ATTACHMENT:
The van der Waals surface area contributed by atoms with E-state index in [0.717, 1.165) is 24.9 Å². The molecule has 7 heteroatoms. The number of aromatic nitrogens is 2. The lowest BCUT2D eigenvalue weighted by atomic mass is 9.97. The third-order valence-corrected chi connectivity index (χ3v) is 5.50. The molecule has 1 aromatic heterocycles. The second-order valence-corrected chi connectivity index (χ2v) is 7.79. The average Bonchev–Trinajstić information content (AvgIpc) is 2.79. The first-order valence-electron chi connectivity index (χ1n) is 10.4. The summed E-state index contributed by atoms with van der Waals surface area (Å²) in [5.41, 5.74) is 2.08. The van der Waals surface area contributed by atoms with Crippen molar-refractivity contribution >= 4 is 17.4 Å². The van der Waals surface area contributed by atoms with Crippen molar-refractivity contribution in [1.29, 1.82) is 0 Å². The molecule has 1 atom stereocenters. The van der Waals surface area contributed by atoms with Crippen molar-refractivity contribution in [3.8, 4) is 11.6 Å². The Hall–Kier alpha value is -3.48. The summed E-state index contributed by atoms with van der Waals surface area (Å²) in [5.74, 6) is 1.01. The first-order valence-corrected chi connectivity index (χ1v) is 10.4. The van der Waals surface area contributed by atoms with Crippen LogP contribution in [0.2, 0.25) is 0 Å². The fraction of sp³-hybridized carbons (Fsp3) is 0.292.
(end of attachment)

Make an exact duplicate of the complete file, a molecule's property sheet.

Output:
The van der Waals surface area contributed by atoms with E-state index in [0.717, 1.165) is 24.9 Å². The molecule has 7 heteroatoms. The number of aromatic nitrogens is 2. The lowest BCUT2D eigenvalue weighted by atomic mass is 9.97. The third-order valence-corrected chi connectivity index (χ3v) is 5.50. The molecule has 1 aromatic heterocycles. The second-order valence-corrected chi connectivity index (χ2v) is 7.79. The average Bonchev–Trinajstić information content (AvgIpc) is 2.79. The first-order valence-electron chi connectivity index (χ1n) is 10.4. The summed E-state index contributed by atoms with van der Waals surface area (Å²) in [5.41, 5.74) is 2.08. The van der Waals surface area contributed by atoms with Crippen molar-refractivity contribution >= 4 is 17.4 Å². The van der Waals surface area contributed by atoms with Crippen molar-refractivity contribution in [1.29, 1.82) is 0 Å². The molecule has 1 atom stereocenters. The van der Waals surface area contributed by atoms with Crippen molar-refractivity contribution in [3.8, 4) is 11.6 Å². The Hall–Kier alpha value is -3.48. The summed E-state index contributed by atoms with van der Waals surface area (Å²) in [5.74, 6) is 1.01. The first-order valence-corrected chi connectivity index (χ1v) is 10.4. The van der Waals surface area contributed by atoms with Crippen LogP contribution in [0.2, 0.25) is 0 Å². The fraction of sp³-hybridized carbons (Fsp3) is 0.292.